IDF provides evidence hospital blast was a misfired Islamic Jihad rocket
IDF spokesman Daniel Hagari shares drone footage and a recording proving Israel was not behind the attack on the hospital
DAWOOD NEMER/AFP via Getty Images
The Israeli Defense Forces shared drone footage and a recording on Wednesday saying it was proof that an explosion at the Al-Ahli Baptist Hospital in Gaza on Tuesday night was caused by a Palestinian Islamic Jihad rocket that had misfired and landed within the Gaza Strip, next to the hospital.
According to unverified Hamas reports, hundreds of people were killed in the blast, sparking protests across the region and prompting Jordan to cancel a scheduled meeting with President Joe Biden, who was slated to visit the Hashemite Kingdom after his stop in Israel on Wednesday.
“Islamic Jihad was responsible for the strike on the hospital,” IDF spokesman Rear Admiral Daniel Hagari said in a press conference on Wednesday morning.
Hagari recounted how a barrage of rockets were fired into Israel’s territory around 6:15 p.m. on Tuesday, including towards Tel Aviv. Around 10 of those rockets were fired by Palestinian Islamic Jihad, Hagari said, and around 7 p.m. there were reports of an explosion at the hospital.
“Hamas checked what happened, they understood it was a rocket shot by Islamic Jihad and decided to launch a global media campaign to hide what really happened,” said Hagari, criticizing international media outlets that rushed to lay the blame on Israel, some of which have yet to change their headlines.
Hagari shared aerial footage of the hospital, noting that the damage was in the parking lot, not on the hospital itself, and suggesting that the high number of casualties was inflated by Hamas.
“There is no structural damage to the hospital,” Hagari said, highlighting that the damage now visible in the hospital’s parking lot was caused by a rocket and not more powerful ammunition used by Israeli fighter jets. An Israeli air strike, he emphasized, would have caused far greater damage to surrounding buildings and left a crater.
Hagari said immediately after the attack, the military launched an investigation into the strike. He noted that at that time of the explosion at the hospital, Israel was not carrying out any strikes in Gaza. He added that Israeli radar systems tracked the rockets fired by terrorists and a “trajectory analysis confirmed that the rockets were fired in close proximity to the hospital.”
In addition, Hagari said, there were two independent videos showing the failed launch and its fall in the compound, as well as a recording of communication between Hamas terrorists.
Hagari shared the recording with journalists, in which two Hamas terrorists can be heard recognizing that the rocket had hit inside Gaza, next to the hospital. Hagari translated the recording in real-time, relaying that the two men recorded were discussing how the shrapnel from the strike did not belong to Israeli munitions.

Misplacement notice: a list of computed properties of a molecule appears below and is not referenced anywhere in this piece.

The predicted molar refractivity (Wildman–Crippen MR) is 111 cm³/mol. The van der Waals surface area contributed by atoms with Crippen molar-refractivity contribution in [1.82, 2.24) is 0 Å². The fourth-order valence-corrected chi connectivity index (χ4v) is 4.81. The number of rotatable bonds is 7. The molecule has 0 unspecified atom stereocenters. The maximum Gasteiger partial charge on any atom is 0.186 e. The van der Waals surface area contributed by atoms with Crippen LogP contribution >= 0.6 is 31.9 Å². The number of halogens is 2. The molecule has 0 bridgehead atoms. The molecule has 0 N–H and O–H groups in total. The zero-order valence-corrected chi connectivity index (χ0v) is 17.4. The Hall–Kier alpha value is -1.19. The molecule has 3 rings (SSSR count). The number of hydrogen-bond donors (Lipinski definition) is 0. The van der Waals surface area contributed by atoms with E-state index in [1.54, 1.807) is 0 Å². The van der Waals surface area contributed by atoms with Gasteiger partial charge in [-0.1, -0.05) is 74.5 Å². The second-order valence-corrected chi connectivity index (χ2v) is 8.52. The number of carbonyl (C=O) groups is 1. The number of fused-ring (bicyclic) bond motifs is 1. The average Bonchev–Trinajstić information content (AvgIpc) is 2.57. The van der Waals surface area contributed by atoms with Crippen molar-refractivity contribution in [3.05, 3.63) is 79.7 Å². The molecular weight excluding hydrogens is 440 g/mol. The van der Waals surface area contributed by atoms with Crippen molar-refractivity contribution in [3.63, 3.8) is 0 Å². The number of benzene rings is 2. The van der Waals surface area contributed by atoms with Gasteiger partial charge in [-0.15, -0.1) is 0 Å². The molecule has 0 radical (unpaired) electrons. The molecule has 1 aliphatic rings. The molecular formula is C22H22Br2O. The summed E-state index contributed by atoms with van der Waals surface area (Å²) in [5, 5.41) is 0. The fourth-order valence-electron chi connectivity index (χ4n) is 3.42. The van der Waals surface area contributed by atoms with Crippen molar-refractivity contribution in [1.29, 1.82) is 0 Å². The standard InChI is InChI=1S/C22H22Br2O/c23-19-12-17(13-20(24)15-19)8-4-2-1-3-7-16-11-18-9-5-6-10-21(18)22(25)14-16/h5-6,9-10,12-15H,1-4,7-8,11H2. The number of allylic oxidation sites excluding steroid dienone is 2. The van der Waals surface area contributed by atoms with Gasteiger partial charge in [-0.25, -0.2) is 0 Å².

The IDF also said that since the beginning of the war on Oct. 7, approximately 450 of the more than 6,000 rockets launched toward Israel had fallen short, landing inside the Gaza Strip causing casualties there.
Data compiled by the United Nations Office for the Coordination of Humanitarian Affairs (OCHA) reported on Wednesday that the death toll in Gaza had reached some 3,000 people, with 853 killed in the past 24 hours.
OCHA said that the Rafa border crossing into Egypt remained closed on Wednesday and that the “complete siege of Gaza continues.”
“The Rafah Crossing has remained closed, preventing the entry of desperately needed humanitarian aid, including food, water, and medicines awaiting on the Egyptian side,” OCHA said.
The Israeli army said it was continuing to call on residents in the northern part of the Strip and in Gaza City to evacuate towards the area of Al-Mawasi, south of Wadi Gaza, and that international humanitarian aid was available in that area.
Over the last few days, Israeli military jets have continued to strike dozens of terror targets in the Gaza Strip, killing additional senior Hamas terrorists on Tuesday and into Wednesday.
Among the dead was Ayman Nofal, who was the commander of Hamas’ Central Brigade in the Gaza Strip, and former head of Hamas military intelligence; Muhammad Awdallah, commander of the anti-tank missile system of the Gaza City Brigade of the Hamas terrorist organization; and Akram Hijazi, who was from the Hamas naval forces and an arms and terror funds dealer.
In addition, Israel said its strikes had destroyed operational command centers, rocket staging grounds, anti-tank missile and rocket launch sites, as well as military infrastructure located on top of Hamas terror tunnels.
Beyond Gaza, clashes continued along Israel’s northern border with Lebanon. Militant Shiite group Hezbollah took responsibility for anti-tank missile fire toward IDF soldiers in the area of Shtula on Tuesday.
“In response to the shooting incidents toward Israel from Lebanon over the last few days, a short while ago, IDF fighter jets struck an observation post and military infrastructure belonging to the Hezbollah terrorist organization in Lebanon,” the army said in a statement.